For better or worse, I am a person who is driven by principle. It probably comes from my childhood origins, growing up in a family where nothing was more important than integrity. Integrity, interpreted in my family of origin, meant to be who you said you were, no matter what. The archenemy of integrity is hypocrisy, to change one's face depending on one's current circumstances. I am making no claim to faultlessness or perfection, but I can tell you that when I find myself in a situation where I have been less than genuine I live to regret it. Even if no one else knows, I know. And that's an emotional killer. All that to say that I respect people who do things because of principle, although I am not foolhardy enough to believe in simplistic, moralistic ways that become more legalistic and enslaving than joyfully liberating.
Tonight three of my sons and I saw Valkyrie, the new movie in which Tom Cruise plays one of the key figures of an attempt to assassinate Adolf Hitler in the waning years of World War II. He is driven by principle, acts decisively and does what is, apparently, in the best interests of those beyond himself. His figure is contrasted by a weak-willed compatriot, an older general, who agrees philosophically with the need to depose Hitler but consistently crumbles in the face of difficult decisions. I hope it will be no spoiler (I'm assuming you know enough about history to know that the fifteen or more ill-fated attempts to assassinate the Fuhrer never were successful) to say something about one of the final scenes in the movie.
Cruise's character is talking with the older, halting general in the moments before their execution by firing squad. The pallid general is feebly looking at the ground, his lips quivering as he contemplates his imminent fate. Cruise calls to him and says, "Look them in the eye. That way they'll never forget you." As the general stumbles to his appointed place to die, his gaze is fixed upon his executioners. In the midst of his terror he makes what appears to be a brave last stand, even while trembling. Cruise's character is thrust to his death site and stands erect, brazen in the face of the death squad, unwilling to flinch, his strength of character and principle towering to the end. As the bullets pierce his body, dropping him to the ground, the camera focuses upon his impassive face, his one good eye (the other was lost in a previous battle for the Third Reich) reflecting his final goodbye with his family.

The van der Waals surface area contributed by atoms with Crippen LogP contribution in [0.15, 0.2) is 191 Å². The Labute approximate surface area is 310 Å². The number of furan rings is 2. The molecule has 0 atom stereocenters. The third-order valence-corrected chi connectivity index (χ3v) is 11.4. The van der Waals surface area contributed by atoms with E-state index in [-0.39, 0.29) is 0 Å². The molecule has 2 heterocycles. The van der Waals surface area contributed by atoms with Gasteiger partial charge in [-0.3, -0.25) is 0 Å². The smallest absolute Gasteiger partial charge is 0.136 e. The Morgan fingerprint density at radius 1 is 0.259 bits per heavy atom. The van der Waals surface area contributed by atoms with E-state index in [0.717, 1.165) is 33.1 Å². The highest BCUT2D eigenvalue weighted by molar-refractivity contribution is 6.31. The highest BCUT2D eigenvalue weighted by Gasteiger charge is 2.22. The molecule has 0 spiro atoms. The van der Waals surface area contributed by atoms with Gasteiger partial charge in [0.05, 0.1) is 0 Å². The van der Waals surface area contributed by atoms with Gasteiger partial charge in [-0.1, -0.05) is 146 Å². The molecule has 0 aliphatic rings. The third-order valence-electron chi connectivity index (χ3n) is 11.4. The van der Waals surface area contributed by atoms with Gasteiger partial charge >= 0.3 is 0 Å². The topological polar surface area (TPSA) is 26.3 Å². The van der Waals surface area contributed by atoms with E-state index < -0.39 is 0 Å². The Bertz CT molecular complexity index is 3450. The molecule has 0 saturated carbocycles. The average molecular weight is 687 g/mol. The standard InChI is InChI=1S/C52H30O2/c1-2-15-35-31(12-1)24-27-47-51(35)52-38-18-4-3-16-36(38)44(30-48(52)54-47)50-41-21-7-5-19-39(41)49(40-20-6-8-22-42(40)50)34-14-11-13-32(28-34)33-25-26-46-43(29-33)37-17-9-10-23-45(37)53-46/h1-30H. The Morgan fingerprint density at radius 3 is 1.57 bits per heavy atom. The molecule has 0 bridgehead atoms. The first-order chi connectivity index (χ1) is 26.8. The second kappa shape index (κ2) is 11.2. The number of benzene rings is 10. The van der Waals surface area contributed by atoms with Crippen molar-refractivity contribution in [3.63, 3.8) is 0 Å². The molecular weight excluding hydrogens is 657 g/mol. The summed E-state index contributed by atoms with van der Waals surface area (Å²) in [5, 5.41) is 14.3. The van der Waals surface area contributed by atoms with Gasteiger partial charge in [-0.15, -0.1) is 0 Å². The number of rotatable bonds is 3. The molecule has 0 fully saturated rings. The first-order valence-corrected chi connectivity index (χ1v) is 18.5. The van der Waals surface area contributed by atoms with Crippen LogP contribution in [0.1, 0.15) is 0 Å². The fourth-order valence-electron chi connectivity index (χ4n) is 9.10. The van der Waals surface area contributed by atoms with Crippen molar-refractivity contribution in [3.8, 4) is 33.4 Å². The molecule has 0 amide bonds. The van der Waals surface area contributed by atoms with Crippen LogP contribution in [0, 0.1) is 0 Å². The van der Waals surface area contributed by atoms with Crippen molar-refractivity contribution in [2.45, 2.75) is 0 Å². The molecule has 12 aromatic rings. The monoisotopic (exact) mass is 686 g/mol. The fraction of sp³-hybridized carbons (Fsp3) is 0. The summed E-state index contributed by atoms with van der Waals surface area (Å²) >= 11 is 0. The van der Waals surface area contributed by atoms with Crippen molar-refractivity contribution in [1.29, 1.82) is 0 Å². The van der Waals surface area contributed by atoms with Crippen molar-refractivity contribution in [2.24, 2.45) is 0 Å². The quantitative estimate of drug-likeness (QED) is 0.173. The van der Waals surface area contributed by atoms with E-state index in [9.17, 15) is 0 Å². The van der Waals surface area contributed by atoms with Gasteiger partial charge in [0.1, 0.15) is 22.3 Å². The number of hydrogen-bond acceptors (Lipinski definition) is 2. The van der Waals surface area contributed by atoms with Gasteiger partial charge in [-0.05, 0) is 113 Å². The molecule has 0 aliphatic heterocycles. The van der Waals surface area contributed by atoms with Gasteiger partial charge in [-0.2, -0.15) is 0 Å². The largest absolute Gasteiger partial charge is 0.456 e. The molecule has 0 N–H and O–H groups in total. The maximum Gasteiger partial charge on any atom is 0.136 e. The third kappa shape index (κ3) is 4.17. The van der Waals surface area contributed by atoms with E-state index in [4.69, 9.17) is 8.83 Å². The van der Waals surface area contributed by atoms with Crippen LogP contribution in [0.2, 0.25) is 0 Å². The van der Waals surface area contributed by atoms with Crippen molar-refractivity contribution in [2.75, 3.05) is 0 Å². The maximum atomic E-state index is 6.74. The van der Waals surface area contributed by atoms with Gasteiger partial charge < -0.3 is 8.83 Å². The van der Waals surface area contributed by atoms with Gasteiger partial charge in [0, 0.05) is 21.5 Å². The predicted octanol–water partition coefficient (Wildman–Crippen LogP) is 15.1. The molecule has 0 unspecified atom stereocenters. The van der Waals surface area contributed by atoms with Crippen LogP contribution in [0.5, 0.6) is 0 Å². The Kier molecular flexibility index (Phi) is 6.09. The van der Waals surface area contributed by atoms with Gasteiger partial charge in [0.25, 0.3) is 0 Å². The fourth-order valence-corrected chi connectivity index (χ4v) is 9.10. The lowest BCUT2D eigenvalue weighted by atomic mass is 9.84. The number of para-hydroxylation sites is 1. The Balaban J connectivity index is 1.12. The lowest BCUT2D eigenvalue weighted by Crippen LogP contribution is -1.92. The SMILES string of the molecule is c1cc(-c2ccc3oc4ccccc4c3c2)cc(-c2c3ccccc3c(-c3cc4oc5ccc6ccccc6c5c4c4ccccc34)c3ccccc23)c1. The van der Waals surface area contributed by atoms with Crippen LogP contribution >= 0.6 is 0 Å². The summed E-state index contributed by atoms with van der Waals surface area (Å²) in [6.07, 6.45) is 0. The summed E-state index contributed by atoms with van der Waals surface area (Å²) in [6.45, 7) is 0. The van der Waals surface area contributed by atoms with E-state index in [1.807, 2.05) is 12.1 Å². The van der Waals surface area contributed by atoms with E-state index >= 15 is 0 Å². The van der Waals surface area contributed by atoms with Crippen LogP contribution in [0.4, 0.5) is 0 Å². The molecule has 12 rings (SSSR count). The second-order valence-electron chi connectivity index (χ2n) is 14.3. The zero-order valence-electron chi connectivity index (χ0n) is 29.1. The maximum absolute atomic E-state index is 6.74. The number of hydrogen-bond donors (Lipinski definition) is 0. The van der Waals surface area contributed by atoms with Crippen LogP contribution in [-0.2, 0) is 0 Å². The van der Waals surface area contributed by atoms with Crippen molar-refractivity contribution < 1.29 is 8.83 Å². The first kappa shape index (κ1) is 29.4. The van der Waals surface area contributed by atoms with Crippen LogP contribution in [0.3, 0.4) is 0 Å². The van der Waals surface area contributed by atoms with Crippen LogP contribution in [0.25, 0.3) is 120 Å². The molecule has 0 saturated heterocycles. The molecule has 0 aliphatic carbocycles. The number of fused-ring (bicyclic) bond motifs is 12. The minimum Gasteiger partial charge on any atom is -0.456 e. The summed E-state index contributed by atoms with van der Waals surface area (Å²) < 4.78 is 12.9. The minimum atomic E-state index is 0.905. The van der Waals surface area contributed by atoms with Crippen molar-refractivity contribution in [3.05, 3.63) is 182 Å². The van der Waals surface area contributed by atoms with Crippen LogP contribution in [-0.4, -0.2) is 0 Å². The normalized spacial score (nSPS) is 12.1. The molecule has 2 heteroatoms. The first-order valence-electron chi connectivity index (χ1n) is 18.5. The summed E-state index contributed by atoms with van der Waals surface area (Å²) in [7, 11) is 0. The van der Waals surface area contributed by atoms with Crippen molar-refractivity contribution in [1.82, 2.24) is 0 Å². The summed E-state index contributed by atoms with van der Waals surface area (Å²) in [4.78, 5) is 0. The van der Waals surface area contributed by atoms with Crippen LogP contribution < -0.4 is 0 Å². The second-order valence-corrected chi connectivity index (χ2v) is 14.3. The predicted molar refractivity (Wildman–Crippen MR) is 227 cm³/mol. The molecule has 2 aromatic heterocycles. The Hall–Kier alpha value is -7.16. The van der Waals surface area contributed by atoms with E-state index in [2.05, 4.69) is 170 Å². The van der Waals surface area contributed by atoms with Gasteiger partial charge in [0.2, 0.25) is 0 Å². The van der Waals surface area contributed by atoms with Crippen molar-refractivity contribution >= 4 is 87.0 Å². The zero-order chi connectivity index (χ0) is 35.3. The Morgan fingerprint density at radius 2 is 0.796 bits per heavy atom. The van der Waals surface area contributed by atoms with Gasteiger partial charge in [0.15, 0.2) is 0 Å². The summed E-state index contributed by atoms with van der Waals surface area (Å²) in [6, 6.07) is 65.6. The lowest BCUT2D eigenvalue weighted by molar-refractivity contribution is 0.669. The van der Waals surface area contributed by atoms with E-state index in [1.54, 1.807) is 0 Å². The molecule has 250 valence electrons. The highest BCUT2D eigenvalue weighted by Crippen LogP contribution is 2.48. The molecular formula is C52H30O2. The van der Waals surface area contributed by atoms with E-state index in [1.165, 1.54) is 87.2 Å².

It is worth noting that not only is Cruise's character principled, but his spouse is as well. He is clear with her before setting out on his mission to depose Hitler that if it fails they will not again see each other. Without hesitation she affirms her understanding of the gravity of the situation and silently blesses his courage.
For whatever reason as I watched the final minutes of the movie and the closing credits, I recalled a conversation I had with our seventeen-year-old son Ben (or "Jimmy," his name changes day to day at his discretion) just yesterday. We were talking about some political situation in our troubled world, and I made mention that in many countries people are routinely rounded up and executed without provocation, or any kind of legal process. I went on to mention that in his country of origin, Guatemala, the record of human rights violations in the past thirty years has been horrific. And then he said, in his own inimitable way something like this:
"Yeah, dad. So Ricardo [also born in Guatemala and from the same orphanage from which we adopted Jimmy first] and me are really lucky, aren't we? Because if we were still in Guatemala we'd be living on the streets right now. And we might even have been killed by now." For him it was just that clear. Life in the United States with parents who love, provide and protect their children is superior to a culture in which an orphaned child is turned out the streets by the time they are fourteen. In Guatemala orphans who grow into adolescence have few choices. They might polish shoes at the airport, beg for quetzales (the basic currency) from strangers, prostitute themselves or participate in the drug trade.
As frustrated as I can become with my task as a parent, the brutal reality that Claudia and I have literally saved the lives of two children (hopefully others, too, but at least these two from a Guatemalan orphanage) pulls me back to one of my most basic principles in life: children matter and they need adults to care.
There are many times when I feel very disillusioned and dispirited in this adoptive parenting journey. It is harder than anything I have ever attempted in my life. But I am driven by principle, and I am either too stubborn or too far gone to quit. I can only hope that one day the principle that children matter and need adults who care will trump my frequent moments of despair.